By: Ezekiel Gacee
For many years, the concept of the soul has been in existence, with the philosophical approach of Plato being far more advanced than that of his predecessor Socrates. Plato’s theories were a bit radical and taken from a different dimension away from the traditional polytheistic Greek gods. Melinda appears to believe in Plato’s philosophical approach that defines a man’s makeup.
According to Plato, the body consists of the body and the soul. Plato argues that the body has a soul that is both spiritual and immortal and infuses during birth.
The soul is, therefore, what defines the true self of an individual. While Melissa appears to have a contrary opinion regarding the soul’s existence, this theory is a central argument in Greek philosophy. Melinda can argue based on Plato’s observations that the world is an imperfect place. In addition to this, Plato believed that the human body is often an embodiment of worldly desires, a phenomenon that entraps the soul.
However, the soul is there to correct the immutability and the imperfection of the world. There is some credibility about Plato’s argument on the existence of the soul and human conscience.
Form his line of thought, every person has an innate sense that predetermines right and wrong. This natural sense is, in most cases, independent of any religious influence. As stated by Penner, many are the times that people experience a nagging sense of guilt when they commit a wrong (16). This approach provides a convincing argument with an undeniable logical thread in line with Plato’s initial premise on the immortality of the soul.
Melissa is likely to respond to Melinda’s argument by stating that not everyone believes in the existence of the soul theory fronted by many Greek philosophers. Scientific arguments have vehemently opposed the philosophical concept of the soul, arguing that the human body runs itself. The discussion regarding the soul’s mortality is premised on the thesis that the soul could have been in existence before the body.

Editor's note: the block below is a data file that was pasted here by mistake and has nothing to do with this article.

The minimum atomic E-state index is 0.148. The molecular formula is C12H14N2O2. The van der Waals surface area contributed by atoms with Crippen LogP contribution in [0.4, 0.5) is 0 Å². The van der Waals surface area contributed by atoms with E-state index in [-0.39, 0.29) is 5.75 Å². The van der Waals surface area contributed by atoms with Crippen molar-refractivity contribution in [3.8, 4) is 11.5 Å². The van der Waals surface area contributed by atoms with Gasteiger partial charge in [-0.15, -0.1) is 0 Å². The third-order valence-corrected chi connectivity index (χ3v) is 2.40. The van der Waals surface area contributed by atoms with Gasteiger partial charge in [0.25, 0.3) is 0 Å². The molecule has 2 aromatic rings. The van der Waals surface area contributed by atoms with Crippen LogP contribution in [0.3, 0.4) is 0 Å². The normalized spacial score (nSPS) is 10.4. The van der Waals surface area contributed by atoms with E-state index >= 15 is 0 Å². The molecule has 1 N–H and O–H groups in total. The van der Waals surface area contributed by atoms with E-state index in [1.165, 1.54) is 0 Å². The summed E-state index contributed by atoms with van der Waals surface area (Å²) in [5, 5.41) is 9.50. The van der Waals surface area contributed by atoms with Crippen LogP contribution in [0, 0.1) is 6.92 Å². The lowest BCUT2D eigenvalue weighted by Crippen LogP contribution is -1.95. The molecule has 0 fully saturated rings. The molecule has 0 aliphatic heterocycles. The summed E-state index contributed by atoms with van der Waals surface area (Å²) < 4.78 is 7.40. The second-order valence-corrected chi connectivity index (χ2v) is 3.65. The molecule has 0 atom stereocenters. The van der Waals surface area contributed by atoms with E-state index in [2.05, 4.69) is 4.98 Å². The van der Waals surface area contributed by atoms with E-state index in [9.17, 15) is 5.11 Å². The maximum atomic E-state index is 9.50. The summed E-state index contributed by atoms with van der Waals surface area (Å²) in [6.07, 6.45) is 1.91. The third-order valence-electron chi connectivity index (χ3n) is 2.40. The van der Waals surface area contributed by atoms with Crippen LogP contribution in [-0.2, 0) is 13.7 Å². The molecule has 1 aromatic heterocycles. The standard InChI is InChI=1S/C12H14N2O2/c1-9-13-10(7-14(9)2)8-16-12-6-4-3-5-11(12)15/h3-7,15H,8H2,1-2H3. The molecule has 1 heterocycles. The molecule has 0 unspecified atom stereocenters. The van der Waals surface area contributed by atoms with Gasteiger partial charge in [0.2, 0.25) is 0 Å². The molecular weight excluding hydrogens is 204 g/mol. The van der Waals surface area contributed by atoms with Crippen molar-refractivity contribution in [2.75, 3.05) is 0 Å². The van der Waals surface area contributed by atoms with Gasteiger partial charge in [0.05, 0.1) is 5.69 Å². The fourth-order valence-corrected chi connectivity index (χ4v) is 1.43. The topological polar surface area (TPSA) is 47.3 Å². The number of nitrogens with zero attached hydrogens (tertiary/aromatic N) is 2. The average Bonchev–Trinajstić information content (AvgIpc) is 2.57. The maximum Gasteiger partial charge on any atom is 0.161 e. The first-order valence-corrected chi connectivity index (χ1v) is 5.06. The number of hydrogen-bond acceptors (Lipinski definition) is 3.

From a logical perspective, this assumption is that anything that has a beginning has an end.
There are significant weaknesses related to Plato’s argument on the existence of the soul and, in particular, regarding the immortality of the soul that Melissa can use to discredit Melinda’s evidence. First, human beings are not immortal. At some point in life, a person dies and ceases to be in existence. However, Plato alleges that the soul evolves when a person is living and even after death.
From this argument, the concept of time is a prerequisite for the soul to progress.
Taking away the aspect of time is like taking away the space in which a body occupies; this, by extension, means that space and time are concurrent phenomena hence the body and the soul cannot be separated. According to Moreland and Scott (65), the soul cannot, therefore, be immortal, let alone being in existence. From this approach, the idea that the soul exists appears to be a human invention meant to serve philosophical and religious purposes.
There is a considerable level of religious and spiritual logic regarding the existence of the soul. However, it is essential to note that the theological concept is a mental construct that does not have autonomy over contradictory theories on human existence. It is inconceivably irrational to argue that humans consist of a body and soul. It is further absurd to assume that after a person dies, the soul continues to develop through a process known as metempsychosis (reincarnation).
Even though the idea of the soul has some connection with reality, so is every object in existence.
Moreland, James Porter, and Scott B. Rae. Body & Soul: Human nature & the crisis in ethics. InterVarsity Press, 2009.
Penner, Terry. The Ascent from Nominalism: Some Existence Arguments in Plato’s Middle Dialogues. Vol. 37. Springer Science & Business Media, 2012.